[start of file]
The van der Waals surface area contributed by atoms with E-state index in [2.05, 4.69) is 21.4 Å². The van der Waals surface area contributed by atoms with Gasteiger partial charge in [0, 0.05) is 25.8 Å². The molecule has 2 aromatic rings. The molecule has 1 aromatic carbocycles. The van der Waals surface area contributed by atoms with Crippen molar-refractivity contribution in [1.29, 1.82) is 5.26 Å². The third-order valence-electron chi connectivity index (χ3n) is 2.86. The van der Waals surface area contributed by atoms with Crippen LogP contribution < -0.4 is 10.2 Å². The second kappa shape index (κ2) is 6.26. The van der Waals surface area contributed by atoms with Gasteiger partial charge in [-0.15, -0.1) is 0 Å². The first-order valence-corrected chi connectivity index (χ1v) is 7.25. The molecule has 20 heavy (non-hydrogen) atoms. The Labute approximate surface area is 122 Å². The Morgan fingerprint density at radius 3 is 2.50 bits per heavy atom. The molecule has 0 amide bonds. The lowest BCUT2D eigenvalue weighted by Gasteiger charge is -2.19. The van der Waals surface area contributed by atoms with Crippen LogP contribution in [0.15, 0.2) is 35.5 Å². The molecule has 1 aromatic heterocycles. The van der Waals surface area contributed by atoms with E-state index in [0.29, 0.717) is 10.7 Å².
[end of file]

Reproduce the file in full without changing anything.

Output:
The van der Waals surface area contributed by atoms with E-state index in [2.05, 4.69) is 21.4 Å². The van der Waals surface area contributed by atoms with Gasteiger partial charge in [0, 0.05) is 25.8 Å². The molecule has 2 aromatic rings. The molecule has 1 aromatic carbocycles. The van der Waals surface area contributed by atoms with Crippen molar-refractivity contribution in [1.29, 1.82) is 5.26 Å². The third-order valence-electron chi connectivity index (χ3n) is 2.86. The van der Waals surface area contributed by atoms with Crippen LogP contribution < -0.4 is 10.2 Å². The second kappa shape index (κ2) is 6.26. The van der Waals surface area contributed by atoms with Gasteiger partial charge in [-0.15, -0.1) is 0 Å². The first-order valence-corrected chi connectivity index (χ1v) is 7.25. The molecule has 20 heavy (non-hydrogen) atoms. The Labute approximate surface area is 122 Å². The Morgan fingerprint density at radius 3 is 2.50 bits per heavy atom. The molecule has 0 amide bonds. The lowest BCUT2D eigenvalue weighted by Gasteiger charge is -2.19. The van der Waals surface area contributed by atoms with Crippen LogP contribution in [0.15, 0.2) is 35.5 Å². The molecule has 1 aromatic heterocycles. The van der Waals surface area contributed by atoms with E-state index in [0.29, 0.717) is 10.7 Å².